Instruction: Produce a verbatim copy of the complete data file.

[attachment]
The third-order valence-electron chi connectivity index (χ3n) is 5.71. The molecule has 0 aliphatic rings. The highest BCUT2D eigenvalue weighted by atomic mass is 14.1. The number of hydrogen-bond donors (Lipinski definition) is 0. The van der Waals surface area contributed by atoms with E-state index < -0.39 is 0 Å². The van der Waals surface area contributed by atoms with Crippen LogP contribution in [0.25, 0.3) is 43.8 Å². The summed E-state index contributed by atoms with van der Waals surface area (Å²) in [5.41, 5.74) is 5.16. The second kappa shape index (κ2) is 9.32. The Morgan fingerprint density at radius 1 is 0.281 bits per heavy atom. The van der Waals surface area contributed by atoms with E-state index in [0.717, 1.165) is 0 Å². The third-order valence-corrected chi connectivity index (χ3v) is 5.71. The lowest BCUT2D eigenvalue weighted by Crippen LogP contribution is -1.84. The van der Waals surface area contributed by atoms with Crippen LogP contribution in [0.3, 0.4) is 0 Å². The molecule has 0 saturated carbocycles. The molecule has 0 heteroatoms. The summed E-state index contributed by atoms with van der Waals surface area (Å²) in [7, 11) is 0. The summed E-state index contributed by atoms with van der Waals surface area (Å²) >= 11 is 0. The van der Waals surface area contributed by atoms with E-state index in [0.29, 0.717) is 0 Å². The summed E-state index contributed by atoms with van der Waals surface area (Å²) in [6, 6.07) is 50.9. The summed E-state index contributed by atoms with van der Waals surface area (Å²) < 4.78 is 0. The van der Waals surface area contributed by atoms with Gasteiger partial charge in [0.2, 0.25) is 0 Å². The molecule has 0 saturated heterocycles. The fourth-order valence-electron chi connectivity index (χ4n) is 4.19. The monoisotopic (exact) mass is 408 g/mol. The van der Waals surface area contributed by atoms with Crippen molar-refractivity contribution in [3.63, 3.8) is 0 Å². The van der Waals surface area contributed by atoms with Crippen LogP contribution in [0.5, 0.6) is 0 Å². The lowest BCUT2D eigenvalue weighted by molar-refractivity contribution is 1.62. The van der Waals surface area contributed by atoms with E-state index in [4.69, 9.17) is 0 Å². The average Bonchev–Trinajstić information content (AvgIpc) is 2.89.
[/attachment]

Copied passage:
The third-order valence-electron chi connectivity index (χ3n) is 5.71. The molecule has 0 aliphatic rings. The highest BCUT2D eigenvalue weighted by atomic mass is 14.1. The number of hydrogen-bond donors (Lipinski definition) is 0. The van der Waals surface area contributed by atoms with E-state index < -0.39 is 0 Å². The van der Waals surface area contributed by atoms with Crippen LogP contribution in [0.25, 0.3) is 43.8 Å². The summed E-state index contributed by atoms with van der Waals surface area (Å²) in [5.41, 5.74) is 5.16. The second kappa shape index (κ2) is 9.32. The Morgan fingerprint density at radius 1 is 0.281 bits per heavy atom. The van der Waals surface area contributed by atoms with E-state index in [0.717, 1.165) is 0 Å². The third-order valence-corrected chi connectivity index (χ3v) is 5.71. The lowest BCUT2D eigenvalue weighted by Crippen LogP contribution is -1.84. The van der Waals surface area contributed by atoms with Crippen LogP contribution in [0.3, 0.4) is 0 Å². The molecule has 0 saturated carbocycles. The molecule has 0 heteroatoms. The summed E-state index contributed by atoms with van der Waals surface area (Å²) in [7, 11) is 0. The summed E-state index contributed by atoms with van der Waals surface area (Å²) >= 11 is 0. The van der Waals surface area contributed by atoms with E-state index in [0.29, 0.717) is 0 Å². The summed E-state index contributed by atoms with van der Waals surface area (Å²) in [6, 6.07) is 50.9. The summed E-state index contributed by atoms with van der Waals surface area (Å²) < 4.78 is 0. The van der Waals surface area contributed by atoms with Gasteiger partial charge in [0.2, 0.25) is 0 Å². The molecule has 0 saturated heterocycles. The fourth-order valence-electron chi connectivity index (χ4n) is 4.19. The monoisotopic (exact) mass is 408 g/mol. The van der Waals surface area contributed by atoms with Crippen molar-refractivity contribution in [3.63, 3.8) is 0 Å². The van der Waals surface area contributed by atoms with Crippen LogP contribution in [0.5, 0.6) is 0 Å². The lowest BCUT2D eigenvalue weighted by molar-refractivity contribution is 1.62. The van der Waals surface area contributed by atoms with E-state index in [4.69, 9.17) is 0 Å². The average Bonchev–Trinajstić information content (AvgIpc) is 2.89.